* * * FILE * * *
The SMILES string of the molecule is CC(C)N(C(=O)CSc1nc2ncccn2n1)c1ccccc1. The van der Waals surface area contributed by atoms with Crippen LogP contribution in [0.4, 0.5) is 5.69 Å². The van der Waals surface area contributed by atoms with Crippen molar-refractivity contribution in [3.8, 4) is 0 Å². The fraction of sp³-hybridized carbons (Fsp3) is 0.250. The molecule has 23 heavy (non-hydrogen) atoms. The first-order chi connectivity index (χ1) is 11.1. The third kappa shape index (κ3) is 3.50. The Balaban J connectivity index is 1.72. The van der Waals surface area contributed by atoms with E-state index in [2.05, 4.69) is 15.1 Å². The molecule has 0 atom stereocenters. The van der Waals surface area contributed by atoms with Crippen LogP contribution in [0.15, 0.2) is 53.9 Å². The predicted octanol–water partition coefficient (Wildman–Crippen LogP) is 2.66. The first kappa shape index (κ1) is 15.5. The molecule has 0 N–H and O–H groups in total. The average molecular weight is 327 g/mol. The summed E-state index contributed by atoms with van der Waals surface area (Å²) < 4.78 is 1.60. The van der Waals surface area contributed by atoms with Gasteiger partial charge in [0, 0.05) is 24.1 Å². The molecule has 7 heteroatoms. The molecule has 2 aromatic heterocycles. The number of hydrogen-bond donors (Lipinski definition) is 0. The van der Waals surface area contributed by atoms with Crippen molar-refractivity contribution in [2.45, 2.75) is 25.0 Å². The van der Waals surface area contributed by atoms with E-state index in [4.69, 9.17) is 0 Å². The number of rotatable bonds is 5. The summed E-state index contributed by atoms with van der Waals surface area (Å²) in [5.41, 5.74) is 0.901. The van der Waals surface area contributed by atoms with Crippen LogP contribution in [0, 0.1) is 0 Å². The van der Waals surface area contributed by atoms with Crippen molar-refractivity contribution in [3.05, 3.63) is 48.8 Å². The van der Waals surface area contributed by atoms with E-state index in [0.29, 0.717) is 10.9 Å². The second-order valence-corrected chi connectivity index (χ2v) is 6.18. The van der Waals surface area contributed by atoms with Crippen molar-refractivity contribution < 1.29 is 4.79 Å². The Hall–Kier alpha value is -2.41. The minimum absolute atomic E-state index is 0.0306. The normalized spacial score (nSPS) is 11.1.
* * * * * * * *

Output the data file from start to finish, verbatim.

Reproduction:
The SMILES string of the molecule is CC(C)N(C(=O)CSc1nc2ncccn2n1)c1ccccc1. The van der Waals surface area contributed by atoms with Crippen LogP contribution in [0.4, 0.5) is 5.69 Å². The van der Waals surface area contributed by atoms with Crippen molar-refractivity contribution in [3.8, 4) is 0 Å². The fraction of sp³-hybridized carbons (Fsp3) is 0.250. The molecule has 23 heavy (non-hydrogen) atoms. The first-order chi connectivity index (χ1) is 11.1. The third kappa shape index (κ3) is 3.50. The Balaban J connectivity index is 1.72. The van der Waals surface area contributed by atoms with E-state index in [2.05, 4.69) is 15.1 Å². The molecule has 0 atom stereocenters. The van der Waals surface area contributed by atoms with Crippen LogP contribution in [0.15, 0.2) is 53.9 Å². The predicted octanol–water partition coefficient (Wildman–Crippen LogP) is 2.66. The first kappa shape index (κ1) is 15.5. The molecule has 0 N–H and O–H groups in total. The average molecular weight is 327 g/mol. The summed E-state index contributed by atoms with van der Waals surface area (Å²) < 4.78 is 1.60. The van der Waals surface area contributed by atoms with Gasteiger partial charge in [0, 0.05) is 24.1 Å². The molecule has 7 heteroatoms. The molecule has 2 aromatic heterocycles. The number of hydrogen-bond donors (Lipinski definition) is 0. The van der Waals surface area contributed by atoms with Crippen molar-refractivity contribution in [2.45, 2.75) is 25.0 Å². The van der Waals surface area contributed by atoms with E-state index in [4.69, 9.17) is 0 Å². The number of rotatable bonds is 5. The summed E-state index contributed by atoms with van der Waals surface area (Å²) in [5.41, 5.74) is 0.901. The van der Waals surface area contributed by atoms with Crippen LogP contribution in [0, 0.1) is 0 Å². The van der Waals surface area contributed by atoms with Crippen molar-refractivity contribution in [3.05, 3.63) is 48.8 Å². The van der Waals surface area contributed by atoms with E-state index in [0.29, 0.717) is 10.9 Å². The second-order valence-corrected chi connectivity index (χ2v) is 6.18. The van der Waals surface area contributed by atoms with Crippen molar-refractivity contribution < 1.29 is 4.79 Å². The Hall–Kier alpha value is -2.41. The minimum absolute atomic E-state index is 0.0306. The normalized spacial score (nSPS) is 11.1.